ACTION: Help pass the Maryland shark fin bill

Posted on March 29, 2012
Written by: Shark Savers
Tags: I’m FINished with FINS Kampagne 

Maryland S.B. 465 was introduced by Senator Brian Frosh, D-Montgomery and it passed the Senate with a bipartisan vote of 42 to 4 on March 22.

When passed into law, it will prohibit a person from possessing, selling, offering for sale, for trade, or distribution, a shark or other elasmobranch fin. There are exemptions for possessing fins under certain circumstances, but those fins may not be sold.

In the Maryland House of Delegates, similar legislation, H.B. 393, was introduced by Delegate Eric Luedtke, D-Montgomery. The Senate Bill will now move to the House, first to be considered by the House Environmental Matters Committee in a hearing on Wednesday, April 4. Then, it needs to pass the House before Maryland General Assembly adjourns on April 9.

That only gives us a few days to build support in the House. Here's what to do:

Maryland residents: Call or email your Delegate. Urge them to support HB 393/SB 465 to ban the shark fin trade.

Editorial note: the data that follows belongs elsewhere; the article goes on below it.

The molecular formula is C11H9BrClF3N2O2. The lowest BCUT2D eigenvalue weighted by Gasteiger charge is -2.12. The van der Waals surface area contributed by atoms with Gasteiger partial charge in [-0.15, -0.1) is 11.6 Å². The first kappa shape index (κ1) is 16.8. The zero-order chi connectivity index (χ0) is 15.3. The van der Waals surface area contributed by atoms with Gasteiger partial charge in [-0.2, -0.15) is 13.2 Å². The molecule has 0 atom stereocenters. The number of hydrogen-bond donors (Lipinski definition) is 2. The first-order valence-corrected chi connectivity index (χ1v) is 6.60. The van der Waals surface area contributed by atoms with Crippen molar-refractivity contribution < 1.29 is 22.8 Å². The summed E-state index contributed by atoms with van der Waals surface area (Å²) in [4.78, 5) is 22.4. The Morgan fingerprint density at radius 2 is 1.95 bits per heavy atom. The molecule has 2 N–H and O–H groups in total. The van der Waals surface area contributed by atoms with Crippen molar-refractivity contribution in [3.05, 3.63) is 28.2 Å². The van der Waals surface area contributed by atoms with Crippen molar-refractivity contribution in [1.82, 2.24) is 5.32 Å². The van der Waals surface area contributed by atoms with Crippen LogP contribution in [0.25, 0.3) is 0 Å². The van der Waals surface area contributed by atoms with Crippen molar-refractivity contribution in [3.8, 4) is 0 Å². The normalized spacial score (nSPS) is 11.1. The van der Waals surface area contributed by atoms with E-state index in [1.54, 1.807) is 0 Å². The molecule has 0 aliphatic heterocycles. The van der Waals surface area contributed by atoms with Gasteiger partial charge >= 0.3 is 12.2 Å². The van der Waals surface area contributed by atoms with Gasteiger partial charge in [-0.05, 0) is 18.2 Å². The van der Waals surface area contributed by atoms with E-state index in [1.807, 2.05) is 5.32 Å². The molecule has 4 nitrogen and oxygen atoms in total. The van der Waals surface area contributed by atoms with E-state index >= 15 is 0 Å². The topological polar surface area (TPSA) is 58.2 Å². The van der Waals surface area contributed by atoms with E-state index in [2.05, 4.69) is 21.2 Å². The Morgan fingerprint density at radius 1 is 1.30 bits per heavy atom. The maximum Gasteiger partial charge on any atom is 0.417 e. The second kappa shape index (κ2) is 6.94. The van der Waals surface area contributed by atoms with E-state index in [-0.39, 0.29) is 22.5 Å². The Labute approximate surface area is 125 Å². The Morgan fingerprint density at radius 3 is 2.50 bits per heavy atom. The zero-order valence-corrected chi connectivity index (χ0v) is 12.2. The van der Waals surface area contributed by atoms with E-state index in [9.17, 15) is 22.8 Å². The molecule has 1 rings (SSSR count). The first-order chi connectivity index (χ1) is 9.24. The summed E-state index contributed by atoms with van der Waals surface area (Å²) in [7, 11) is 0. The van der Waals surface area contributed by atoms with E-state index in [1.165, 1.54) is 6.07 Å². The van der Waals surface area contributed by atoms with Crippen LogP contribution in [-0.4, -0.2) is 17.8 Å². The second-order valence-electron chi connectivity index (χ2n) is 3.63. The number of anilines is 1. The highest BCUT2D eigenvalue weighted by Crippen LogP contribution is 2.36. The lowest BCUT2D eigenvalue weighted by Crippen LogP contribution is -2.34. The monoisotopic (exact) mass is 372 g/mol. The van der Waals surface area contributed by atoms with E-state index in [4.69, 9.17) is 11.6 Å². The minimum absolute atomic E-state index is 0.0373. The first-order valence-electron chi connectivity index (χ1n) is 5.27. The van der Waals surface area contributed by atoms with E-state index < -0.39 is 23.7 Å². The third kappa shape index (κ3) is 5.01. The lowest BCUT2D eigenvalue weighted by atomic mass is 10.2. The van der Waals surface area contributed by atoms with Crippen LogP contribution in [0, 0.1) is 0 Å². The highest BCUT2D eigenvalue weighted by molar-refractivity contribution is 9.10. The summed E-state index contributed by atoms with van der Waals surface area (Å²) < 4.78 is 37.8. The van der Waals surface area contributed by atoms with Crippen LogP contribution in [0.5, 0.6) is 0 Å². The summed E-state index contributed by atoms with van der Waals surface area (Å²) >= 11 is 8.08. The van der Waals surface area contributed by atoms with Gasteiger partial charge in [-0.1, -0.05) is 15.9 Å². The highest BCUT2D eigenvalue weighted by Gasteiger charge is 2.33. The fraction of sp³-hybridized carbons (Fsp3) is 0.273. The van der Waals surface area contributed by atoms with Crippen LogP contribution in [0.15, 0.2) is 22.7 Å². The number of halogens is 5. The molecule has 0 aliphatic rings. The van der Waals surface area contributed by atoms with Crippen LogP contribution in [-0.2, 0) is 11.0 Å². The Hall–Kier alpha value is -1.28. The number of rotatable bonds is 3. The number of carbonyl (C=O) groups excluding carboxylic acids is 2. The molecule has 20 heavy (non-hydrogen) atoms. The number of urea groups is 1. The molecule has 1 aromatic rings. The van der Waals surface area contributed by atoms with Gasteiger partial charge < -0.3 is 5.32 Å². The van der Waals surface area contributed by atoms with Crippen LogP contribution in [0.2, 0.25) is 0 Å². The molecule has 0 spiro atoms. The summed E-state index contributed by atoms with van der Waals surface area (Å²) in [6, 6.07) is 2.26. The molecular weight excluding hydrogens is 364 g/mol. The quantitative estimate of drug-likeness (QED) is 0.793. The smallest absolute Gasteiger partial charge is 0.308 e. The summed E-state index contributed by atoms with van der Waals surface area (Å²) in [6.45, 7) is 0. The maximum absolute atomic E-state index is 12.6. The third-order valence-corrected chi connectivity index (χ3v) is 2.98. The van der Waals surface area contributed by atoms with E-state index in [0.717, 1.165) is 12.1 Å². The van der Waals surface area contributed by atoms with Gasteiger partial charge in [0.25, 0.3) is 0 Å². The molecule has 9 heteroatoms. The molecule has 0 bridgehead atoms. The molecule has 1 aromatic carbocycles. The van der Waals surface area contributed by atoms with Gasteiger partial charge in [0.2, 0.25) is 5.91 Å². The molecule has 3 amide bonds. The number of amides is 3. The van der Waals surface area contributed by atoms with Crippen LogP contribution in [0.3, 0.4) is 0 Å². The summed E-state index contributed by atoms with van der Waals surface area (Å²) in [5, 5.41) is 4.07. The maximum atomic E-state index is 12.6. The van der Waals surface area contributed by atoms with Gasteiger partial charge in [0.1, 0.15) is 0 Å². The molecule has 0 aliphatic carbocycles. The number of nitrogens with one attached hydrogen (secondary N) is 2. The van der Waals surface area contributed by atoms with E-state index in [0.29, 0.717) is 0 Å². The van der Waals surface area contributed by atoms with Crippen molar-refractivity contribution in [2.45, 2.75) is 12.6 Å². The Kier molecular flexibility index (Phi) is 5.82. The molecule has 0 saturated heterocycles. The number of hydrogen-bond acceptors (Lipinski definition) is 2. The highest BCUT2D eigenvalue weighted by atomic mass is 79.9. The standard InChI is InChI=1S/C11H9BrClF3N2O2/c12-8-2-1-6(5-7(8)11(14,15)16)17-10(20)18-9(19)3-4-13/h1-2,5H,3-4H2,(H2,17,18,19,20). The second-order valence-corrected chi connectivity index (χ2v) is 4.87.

If you are not a Maryland resident, it won't be necessary to call a delegate).

  1. Find your Delegate
  2. Find your Delegate's contact information
  3. Understand and speak to the issue

Calls to your legislators will probably not require much discussion. But, it's good to know why you're calling!

Maryland should ban the sale, trade and distribution of shark fins.

  • Every year, tens of millions of sharks are killed with their fins used to make shark fin soup.
  • The value of the fins is much greater than the meat. The demand for the fins is the primary driver behind the high level of slaughter.
  • Current federal laws prohibit shark finning, but do nothing to address the issue of the shark fin trade in the state.
  • The global trade in shark fins is highly unregulated and can include fins from finned sharks and overfished stocks. Shark fins sold in Maryland can and do come from a multitude of countries that have weak or no shark finning regulations or shark fishing management.
  • One of the fastest and most effective ways to protect sharks is to eliminate the market for their fins.
  • A similar ban has already been enacted on the entire U.S. West Coast - California, Washington, Oregon, and Hawaii, in addition to U.S. territories Guam and the Commonwealth of the Northern Mariana Islands. Maryland should join them and no longer permit the unsustainable trade in shark fins.
  • Similar legislation is pending in New York, New Jersey, and Illinois, has been introduced in Virginia and may be introduced soon in other East Coast states.

Thank you for taking action and speaking out for sharks!